Hippocampus size does not correlate with body mass index in bipolar disorder

Miréia Viana-Sulzbach Mariana Pedrini Joana Bücker Elisa Brietzke Clarissa S. Gama About the authors

The hippocampus has been a focus of attention in neuroimaging studies of bipolar disorder (BD). This structure has been recognized as particularly vulnerable to the neurotoxic effects of obesity, and it is apparently subject to synergistic, deleterious action from obesity and mood disorders.11. Fotuhi M, Do D, Jack C. Modifiable factors that alter the size of the hippocampus with ageing. Nat Rev Neurol. 2012;8:189-202. Comorbid obesity is highly prevalent in people with BD.22. Bond DJ, Ha TH, Lang DJ, Su W, Torres IJ, Honer WG, et al. Body mass index-related regional gray and white matter volume reductions in first-episode mania patients. Biol Psychiatry. 2014;76:138-45.,33. Bond DJ, Kauer-Sant'Anna M, Lam RW, Yatham LN. Weight gain, obesity, and metabolic indices following a first manic episode: prospective 12-month data from the Systematic Treatment Optimization Program for Early Mania (STOP-EM). J Affect. Disord. 2010;124:108-17. In addition, there is a robust body of evidence showing that obese individuals with BD have poor cognitive performance and increased levels of inflammatory mediators as compared to those with normal weight.44. Yim CY, Soczynska JK, Kennedy CH, Woldeyohannes HO, Brietzke E, McIntyre RS. The effect of overweight/obesity on cognitive function in euthymic individuals with bipolar disorder. Eur Psychiatry. 2010;27:223-8. Thus, the objective of this study was to ascertain whether an association exists between body mass index (BMI) and hippocampal volume in individuals with BD and to compare hippocampal volumes between patients and healthy controls.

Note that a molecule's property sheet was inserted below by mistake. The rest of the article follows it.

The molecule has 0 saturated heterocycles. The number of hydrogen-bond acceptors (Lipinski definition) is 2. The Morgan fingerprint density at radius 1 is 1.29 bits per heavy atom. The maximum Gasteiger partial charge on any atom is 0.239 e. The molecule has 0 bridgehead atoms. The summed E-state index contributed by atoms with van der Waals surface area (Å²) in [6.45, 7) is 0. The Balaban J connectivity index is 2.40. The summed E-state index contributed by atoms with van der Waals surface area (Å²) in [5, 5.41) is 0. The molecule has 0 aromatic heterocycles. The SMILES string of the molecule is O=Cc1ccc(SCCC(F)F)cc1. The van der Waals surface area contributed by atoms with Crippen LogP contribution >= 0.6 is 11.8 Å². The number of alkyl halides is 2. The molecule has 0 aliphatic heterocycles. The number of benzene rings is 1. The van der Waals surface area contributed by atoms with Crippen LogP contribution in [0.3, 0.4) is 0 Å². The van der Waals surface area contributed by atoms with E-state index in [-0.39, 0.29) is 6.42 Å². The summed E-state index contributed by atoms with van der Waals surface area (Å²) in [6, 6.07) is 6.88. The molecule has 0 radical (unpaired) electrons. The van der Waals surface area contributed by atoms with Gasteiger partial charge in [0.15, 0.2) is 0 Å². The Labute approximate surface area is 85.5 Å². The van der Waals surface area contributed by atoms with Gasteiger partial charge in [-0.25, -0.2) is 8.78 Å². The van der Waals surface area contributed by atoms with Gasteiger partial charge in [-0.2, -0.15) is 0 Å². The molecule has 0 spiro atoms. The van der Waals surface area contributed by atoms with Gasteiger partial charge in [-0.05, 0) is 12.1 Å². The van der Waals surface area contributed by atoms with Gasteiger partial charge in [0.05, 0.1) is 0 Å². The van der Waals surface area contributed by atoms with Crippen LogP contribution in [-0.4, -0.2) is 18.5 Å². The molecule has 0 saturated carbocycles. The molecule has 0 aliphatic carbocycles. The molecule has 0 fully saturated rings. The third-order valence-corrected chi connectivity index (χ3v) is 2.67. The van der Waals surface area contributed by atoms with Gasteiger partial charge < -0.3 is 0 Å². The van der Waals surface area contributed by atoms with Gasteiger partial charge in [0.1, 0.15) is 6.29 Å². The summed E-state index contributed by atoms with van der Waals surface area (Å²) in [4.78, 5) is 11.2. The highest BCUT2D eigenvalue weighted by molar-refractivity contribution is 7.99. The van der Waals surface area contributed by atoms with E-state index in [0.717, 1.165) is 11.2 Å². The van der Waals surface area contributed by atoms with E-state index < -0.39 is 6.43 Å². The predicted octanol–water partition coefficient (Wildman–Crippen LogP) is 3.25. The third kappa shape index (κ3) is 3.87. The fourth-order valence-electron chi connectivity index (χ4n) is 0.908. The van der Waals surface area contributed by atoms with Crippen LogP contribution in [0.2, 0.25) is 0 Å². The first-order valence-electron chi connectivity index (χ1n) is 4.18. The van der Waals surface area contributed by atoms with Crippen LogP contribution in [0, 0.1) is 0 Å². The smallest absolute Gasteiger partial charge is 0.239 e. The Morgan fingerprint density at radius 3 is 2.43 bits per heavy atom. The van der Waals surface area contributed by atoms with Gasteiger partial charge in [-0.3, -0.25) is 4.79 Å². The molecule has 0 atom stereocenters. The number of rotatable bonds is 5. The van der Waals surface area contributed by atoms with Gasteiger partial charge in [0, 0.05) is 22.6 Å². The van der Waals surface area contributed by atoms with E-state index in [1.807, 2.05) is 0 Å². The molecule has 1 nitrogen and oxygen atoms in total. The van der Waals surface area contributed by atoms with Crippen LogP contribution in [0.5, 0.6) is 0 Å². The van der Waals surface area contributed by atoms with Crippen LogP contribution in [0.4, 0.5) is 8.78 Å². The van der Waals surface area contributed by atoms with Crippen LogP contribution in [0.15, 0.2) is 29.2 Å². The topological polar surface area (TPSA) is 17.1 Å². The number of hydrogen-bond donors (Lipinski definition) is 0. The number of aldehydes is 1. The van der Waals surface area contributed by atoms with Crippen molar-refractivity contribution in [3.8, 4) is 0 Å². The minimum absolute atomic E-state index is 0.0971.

Sixty-five subjects were enrolled: 26 patients with BD in euthymia and 39 controls. Inclusion criteria for patients were: a) age > 18 years; b) DSM-IV criteria for bipolar I; and c) criteria for remission, defined as scores < 7 on the 17-item Hamilton Depression Scale (HAM-D) and on the Young Mania Rating Scale (YMRS) for at least 1 month prior to assessment. Patients with severe clinical illnesses were excluded. The control group consisted of healthy volunteers who had no current or previous history and no first-degree family history of a major psychiatric disorder, including dementia, as assessed by the non-patient version of the Structured Clinical Interview for DSM-IV. Written informed consent was obtained from all subjects in accordance with the Declaration of Helsinki, and the study protocol was approved by the local ethics committee.

Magnetic resonance imaging data were obtained in a Philips Achieva 1.5-tesla scanner (Amsterdam, the Netherlands). T1 high-resolution sagittal 3D magnetization-prepared rapid acquisition gradient-echo (MPRAGE) sequences were acquired with NEX = 1, image matrix = 256 x 232, flip angle = 8 degrees, echo time = 4 ms, repetition time = 8.63 ms, and voxel size 1 x 1 x 1 mm3, yielding 160 slices. Subcortical volumetric segmentations were performed with the Freesurfer image analysis suite, version 5.1.0 (http://surfer.nmr.mgh.harvard.edu/). Intracranial volume was regressed out from hippocampal volume. Descriptive analyses are presented as mean (standard deviation) or median (interquartile range). Appropriate tests for parametric or nonparametric distribution are indicated in Table 1. Correlations were obtained by Spearman rank correlation coefficients.